Big Grocery Stores Changed Food, Too
Another issue that has contributed to the disappearance of organ meats in the Standard American Diet is the growth of chain grocery stores. Offal is not easily transported and doesn’t keep well for long periods of time, making it a poor fit for large stores. Supermarkets, which first appeared in America in the early 1900s, have also completely changed how people shop for and learn about meat.
Previously there were specialty butcher shops, which provided carefully selected fresh meat along with advice for cooking it. When large stores were built with convenient in-house delis, many local butchers went out of business.
With the closing of these shops came a loss of knowledge on how to prepare and eat unique cuts like organ meats. As a result, only meat varieties that are quick and easy to cook have stayed popular in the American diet.
Losing Out on Nutrients
This scenario is so unfortunate! From a nutritional perspective, we are missing out on a range of superfood health benefits from organ meats. Offal has concentrated, bioavailable forms of vital nutrients including:
It also has specialty nutrients that are difficult to obtain from other foods:
- Heart, for example, is a great food source of copper, an important mineral that is needed in healthy balance with selenium. Just 4 ounces of beef heart also contains more than 500% daily value of vitamin B12 and every essential amino acid.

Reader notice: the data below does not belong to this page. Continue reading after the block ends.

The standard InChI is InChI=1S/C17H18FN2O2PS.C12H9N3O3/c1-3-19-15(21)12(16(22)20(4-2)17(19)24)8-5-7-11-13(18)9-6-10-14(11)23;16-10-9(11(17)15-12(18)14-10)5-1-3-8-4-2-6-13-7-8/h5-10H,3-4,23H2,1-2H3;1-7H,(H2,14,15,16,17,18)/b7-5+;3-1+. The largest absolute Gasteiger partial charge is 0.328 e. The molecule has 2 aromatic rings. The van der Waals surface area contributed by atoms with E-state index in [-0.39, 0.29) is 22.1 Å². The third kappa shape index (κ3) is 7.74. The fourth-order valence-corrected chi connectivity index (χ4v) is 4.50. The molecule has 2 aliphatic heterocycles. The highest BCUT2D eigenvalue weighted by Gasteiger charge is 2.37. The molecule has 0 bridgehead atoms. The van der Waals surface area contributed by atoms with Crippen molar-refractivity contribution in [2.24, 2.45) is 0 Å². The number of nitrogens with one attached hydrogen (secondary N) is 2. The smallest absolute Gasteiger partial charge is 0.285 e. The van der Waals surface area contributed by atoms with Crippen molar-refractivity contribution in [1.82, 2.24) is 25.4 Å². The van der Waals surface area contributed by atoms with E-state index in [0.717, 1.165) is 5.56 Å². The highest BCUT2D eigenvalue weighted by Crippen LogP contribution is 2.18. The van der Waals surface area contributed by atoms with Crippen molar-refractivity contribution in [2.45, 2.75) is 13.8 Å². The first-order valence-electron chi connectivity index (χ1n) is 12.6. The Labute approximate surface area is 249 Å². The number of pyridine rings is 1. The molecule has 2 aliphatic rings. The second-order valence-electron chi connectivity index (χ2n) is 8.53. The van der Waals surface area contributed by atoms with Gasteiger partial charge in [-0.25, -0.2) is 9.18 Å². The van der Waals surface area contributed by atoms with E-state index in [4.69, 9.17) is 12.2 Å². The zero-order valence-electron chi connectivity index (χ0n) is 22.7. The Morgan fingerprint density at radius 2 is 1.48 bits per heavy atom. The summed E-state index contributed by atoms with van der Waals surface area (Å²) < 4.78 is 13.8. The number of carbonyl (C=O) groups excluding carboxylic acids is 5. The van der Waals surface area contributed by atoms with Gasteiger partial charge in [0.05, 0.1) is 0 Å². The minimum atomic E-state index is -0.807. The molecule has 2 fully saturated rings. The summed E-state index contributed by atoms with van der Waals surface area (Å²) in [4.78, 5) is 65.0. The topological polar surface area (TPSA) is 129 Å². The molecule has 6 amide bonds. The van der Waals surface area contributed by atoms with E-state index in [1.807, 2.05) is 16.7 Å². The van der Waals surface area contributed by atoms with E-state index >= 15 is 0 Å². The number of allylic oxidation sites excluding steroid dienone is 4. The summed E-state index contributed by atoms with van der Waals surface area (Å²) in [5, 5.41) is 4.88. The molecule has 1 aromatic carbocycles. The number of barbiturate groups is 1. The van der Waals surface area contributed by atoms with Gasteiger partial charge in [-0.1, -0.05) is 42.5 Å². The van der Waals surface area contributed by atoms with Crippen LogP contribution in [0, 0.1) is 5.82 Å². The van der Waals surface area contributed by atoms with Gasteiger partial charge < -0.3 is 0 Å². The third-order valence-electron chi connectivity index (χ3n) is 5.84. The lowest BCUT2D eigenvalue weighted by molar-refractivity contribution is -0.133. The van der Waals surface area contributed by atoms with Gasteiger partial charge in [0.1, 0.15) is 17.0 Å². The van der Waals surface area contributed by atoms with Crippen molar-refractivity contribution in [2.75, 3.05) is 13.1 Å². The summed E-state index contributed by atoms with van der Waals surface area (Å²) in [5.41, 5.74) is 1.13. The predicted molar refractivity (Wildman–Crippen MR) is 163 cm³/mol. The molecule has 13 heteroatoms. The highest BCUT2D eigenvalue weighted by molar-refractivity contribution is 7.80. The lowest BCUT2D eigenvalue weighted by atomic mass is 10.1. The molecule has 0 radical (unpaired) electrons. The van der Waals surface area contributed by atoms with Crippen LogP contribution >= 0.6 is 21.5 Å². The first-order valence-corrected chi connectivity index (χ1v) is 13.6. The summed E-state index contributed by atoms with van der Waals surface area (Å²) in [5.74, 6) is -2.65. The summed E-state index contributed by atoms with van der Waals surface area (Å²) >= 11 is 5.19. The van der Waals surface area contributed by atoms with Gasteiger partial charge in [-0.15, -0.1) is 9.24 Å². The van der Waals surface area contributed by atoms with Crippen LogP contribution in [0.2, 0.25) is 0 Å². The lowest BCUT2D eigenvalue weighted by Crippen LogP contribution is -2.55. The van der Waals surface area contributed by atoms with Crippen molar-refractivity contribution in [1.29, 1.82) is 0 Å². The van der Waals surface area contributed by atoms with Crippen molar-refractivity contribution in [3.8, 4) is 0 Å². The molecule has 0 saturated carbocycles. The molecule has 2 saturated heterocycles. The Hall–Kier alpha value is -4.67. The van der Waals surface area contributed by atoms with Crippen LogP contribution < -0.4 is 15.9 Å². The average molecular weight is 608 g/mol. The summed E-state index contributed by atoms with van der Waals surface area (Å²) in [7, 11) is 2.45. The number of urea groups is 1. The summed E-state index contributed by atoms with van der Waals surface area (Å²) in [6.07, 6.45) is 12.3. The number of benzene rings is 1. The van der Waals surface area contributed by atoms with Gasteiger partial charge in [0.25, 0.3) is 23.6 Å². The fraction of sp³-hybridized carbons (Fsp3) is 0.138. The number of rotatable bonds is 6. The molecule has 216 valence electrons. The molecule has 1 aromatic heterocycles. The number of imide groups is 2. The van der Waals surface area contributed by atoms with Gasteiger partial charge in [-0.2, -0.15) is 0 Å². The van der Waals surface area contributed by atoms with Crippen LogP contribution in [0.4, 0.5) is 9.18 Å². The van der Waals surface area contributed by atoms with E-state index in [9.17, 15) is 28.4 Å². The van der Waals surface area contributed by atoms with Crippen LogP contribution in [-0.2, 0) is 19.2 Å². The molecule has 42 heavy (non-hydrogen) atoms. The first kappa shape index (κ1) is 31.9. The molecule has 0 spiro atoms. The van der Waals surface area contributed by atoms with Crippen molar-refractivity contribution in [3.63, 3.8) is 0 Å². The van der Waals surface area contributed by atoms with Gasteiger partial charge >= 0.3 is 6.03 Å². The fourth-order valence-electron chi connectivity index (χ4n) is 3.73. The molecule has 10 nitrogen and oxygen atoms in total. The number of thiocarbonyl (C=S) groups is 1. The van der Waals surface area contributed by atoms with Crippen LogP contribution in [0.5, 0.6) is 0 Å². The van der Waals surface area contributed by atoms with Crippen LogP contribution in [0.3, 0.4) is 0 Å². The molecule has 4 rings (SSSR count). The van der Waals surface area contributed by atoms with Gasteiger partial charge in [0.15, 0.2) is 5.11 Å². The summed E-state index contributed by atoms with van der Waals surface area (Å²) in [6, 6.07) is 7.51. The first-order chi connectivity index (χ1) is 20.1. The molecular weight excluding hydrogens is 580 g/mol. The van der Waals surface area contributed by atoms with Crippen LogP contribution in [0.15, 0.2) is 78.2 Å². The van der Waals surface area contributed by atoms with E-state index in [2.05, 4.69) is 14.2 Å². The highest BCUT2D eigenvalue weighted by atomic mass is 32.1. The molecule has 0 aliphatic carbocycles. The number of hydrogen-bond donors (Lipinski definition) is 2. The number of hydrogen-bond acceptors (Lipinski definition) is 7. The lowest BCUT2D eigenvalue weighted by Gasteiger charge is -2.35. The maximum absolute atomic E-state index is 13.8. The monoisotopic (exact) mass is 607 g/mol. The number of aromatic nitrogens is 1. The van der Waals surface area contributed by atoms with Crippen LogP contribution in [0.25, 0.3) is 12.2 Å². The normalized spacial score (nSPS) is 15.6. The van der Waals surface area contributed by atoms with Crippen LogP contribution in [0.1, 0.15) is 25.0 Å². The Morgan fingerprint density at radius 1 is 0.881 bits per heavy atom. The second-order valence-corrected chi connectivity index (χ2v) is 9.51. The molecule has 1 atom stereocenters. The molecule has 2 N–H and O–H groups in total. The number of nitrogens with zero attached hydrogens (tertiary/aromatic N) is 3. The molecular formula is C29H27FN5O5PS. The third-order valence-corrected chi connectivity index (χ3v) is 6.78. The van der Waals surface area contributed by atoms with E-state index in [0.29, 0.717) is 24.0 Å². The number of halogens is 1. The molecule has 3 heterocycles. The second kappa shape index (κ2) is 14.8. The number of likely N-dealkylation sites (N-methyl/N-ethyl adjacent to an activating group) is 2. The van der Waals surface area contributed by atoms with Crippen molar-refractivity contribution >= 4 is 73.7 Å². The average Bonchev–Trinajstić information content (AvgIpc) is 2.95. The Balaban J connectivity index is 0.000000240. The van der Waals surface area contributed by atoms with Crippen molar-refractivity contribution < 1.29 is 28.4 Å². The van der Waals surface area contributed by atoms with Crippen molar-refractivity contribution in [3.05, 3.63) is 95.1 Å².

- Kidney contains an incredible amount of lean protein, selenium, B2 (riboflavin), and B12.
- Liver provides more nutrients gram for gram than any other food, and is particularly rich in vitamins B12, folate, and vitamin A.
Traditional cultures intuitively recognized these health benefits, which advances in nutritional science have confirmed.
Are Organ Meats Healthy?
I have family members who don’t consume organ meats at all because they consider them filters that remove toxins. They assume that, for this reason, they store the toxins and are unhealthy.
Even those who don’t have a problem with the idea of eating organs often have somewhat of an aversion to the taste.
What many people don’t realize is that organ meats (especially liver) are nature’s multivitamins. Liver is an excellent source of many nutrients. Chris Kresser has a great post on the topic where he explains:
“Liver is an important source of retinol, which is pre-formed vitamin A. Just three ounces of beef liver contains 26,973 IU of vitamin A, while pork liver and chicken liver contain 15,306 IU and 11,335 IU, respectively. If you aren’t supplementing with cod liver oil, you’ll probably want to eat liver a couple times a week to make sure you’re getting enough vitamin A, especially if you have skin problems.
Although all meats contain some amount of vitamin B12, liver (especially beef liver) blows everything else out of the water, with almost three times as much B12 as kidney, seven times as much as heart, and about 17 times as much as tongue or ground beef.
Organ meats are powerhouses, also high in folate, choline, zinc, and many other essential nutrients.
Food for the Genes